The difficulty for me is that it’s been so overhyped.
There’s only so much you can do with a racket and invariably when you gain in one area you lose in another.
In this case, I found the areas that the Clash lost out in were feel and control, both areas that are extremely important to me.
I can see the Wilson Clash 100 Tour working for players who want a power and spin boost without putting extra pressure on their body.
I can’t see it working for the more advanced players out there, especially if they crave control and feel.
I gave the clash a 7 out of 10 on the groundstrokes.
7.5out of 10
I knew from the groundstrokes that the feel of the Clash 100 Tour wasn’t going to suit me too well at the net, so I tried to look past that and see what else this racket had to offer.
The answer is pretty simple – comfort.
If you’re someone who’s not playing at the highest level then you do get incredible comfort from this racket and very easy performance.
You put the racket in front of the ball and it’s got the stability to launch it back with good power and spin, and minimal fuss.
That’s exactly what happens at the net.
It’s easy to get into position and it’s easy to play the ball back.
When you have to play a very difficult volley I found the performance does drop off a bit because I didn’t have the levels of control I wanted, but other than that the Clash put in a solid performance at the net.
Especially on easy volleys and overheads, I was able to inject great pace into the ball and ensure my opponent wasn’t getting near it.
The Clash does deliver in terms of blending stability with flexibility, it’s just I find that doesn’t translate into performance of the highest level.
That being said, I did prefer the Clash to the Pure Drive at the net, so that’s a positive!
I found the Wilson Clash 100 Tour to be solid on the easy volleys but a little bit temperamental on the difficult ones, I gave it a 7.5 out of 10.
8out of 10
This is the one area where the Clash really performed for me. The headlight balance made it extremely maneuverable and meant I kept my racket head speed throughout the stroke and it had the stability to turn that speed into power.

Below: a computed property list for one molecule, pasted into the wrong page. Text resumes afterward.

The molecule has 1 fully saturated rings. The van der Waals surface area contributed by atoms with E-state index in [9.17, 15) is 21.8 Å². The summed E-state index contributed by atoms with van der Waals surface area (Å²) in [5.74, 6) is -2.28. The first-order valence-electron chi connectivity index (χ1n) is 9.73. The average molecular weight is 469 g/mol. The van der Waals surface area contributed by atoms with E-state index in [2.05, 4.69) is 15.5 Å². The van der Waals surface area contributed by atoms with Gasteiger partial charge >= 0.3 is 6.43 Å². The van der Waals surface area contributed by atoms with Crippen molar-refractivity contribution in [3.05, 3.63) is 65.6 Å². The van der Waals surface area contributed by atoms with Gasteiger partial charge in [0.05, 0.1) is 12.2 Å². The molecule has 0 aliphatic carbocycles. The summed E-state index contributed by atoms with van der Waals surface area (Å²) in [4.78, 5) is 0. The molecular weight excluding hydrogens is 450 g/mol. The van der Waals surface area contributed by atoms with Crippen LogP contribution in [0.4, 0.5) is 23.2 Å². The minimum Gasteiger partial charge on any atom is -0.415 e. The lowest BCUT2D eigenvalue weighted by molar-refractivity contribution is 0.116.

Sometimes when I’m serving with slightly heavier rackets I find I just don’t get the racket head speed I need to hit with power.
On the other hand, when I play with lighter rackets, the speed is there but the lack of stability means I don’t get the power.
With the Clash, I felt like I had the best of both worlds, and I was able to use it to good effect.
I did lack a little bit of control compared to what I’m used to and I found my leftie slider out wide quite hard to get a hold of, but other than that, I did enjoy the serving part of this playtest.
The Clash made it easy to generate plenty of swing speed and gave you good access to power and spin.
As I’ve mentioned, the overall feel of the racket isn’t quite right for me, but on the serve that didn’t matter too much and I managed to find some good performance.
Again, I think the Clash is well suited to players who feel they are being held back by injuries.
If you’re level drops considerably because of pain, the Clash might be the racket to fix that.
The serve was the most enjoyable part of the playtest for me.
Good power and spin earn the Wilson Clash 100 Tour an 8 out of 10 on the serve.
7.5out of 10
Overall, the Wilson Clash 100 Tour and I weren’t a perfect fit. While the Clash ticked many boxes in terms of comfort and easy power, I felt it was lacking when it came to control and feel.
While it didn’t quite suit my preferences, and I don’t see it being a good racket for the most advanced players, I do think there is a big market for this racket, simply because of its comfort levels.
Anyone who finds their game is hampered by niggling injuries should at least take a look at this racket and see what it can do for them.
I know I mentioned Larry still had some elbow pain with it, but I myself found it to be unbelievably comfortable.
Everyone’s body is slightly different, but this racket might just allow you to play pain-free tennis once again.
Looking back, the Clash 100 Tour didn’t do too poorly on the volleys and the serve, matching the performance of the Babolat Pure Drive, it was just on the groundstrokes where I found it underwhelming.
In reality, I would say the Clash comes close to giving the performance of a Pure Drive, just with overwhelmingly improved comfort.
If you like that style of racket and you can get the Clash to gel with your groundstrokes then you might well be on to a winner!
For me, I’ll have to check out the Clash 98 Tour and see if that suits my style better, but I must say I’m not convinced.
My overriding thoughts are that Wilson has made a brave move with the Clash, and it’s a move that’s taking us in the right direction, thinking about the effects tennis has on our bodies.
However, I think there’s still plenty of space for improvement, certainly if you’re looking to play a high level of tennis.
I gave the Wilson Clash 100 Tour a 7.5 out of 10 overall.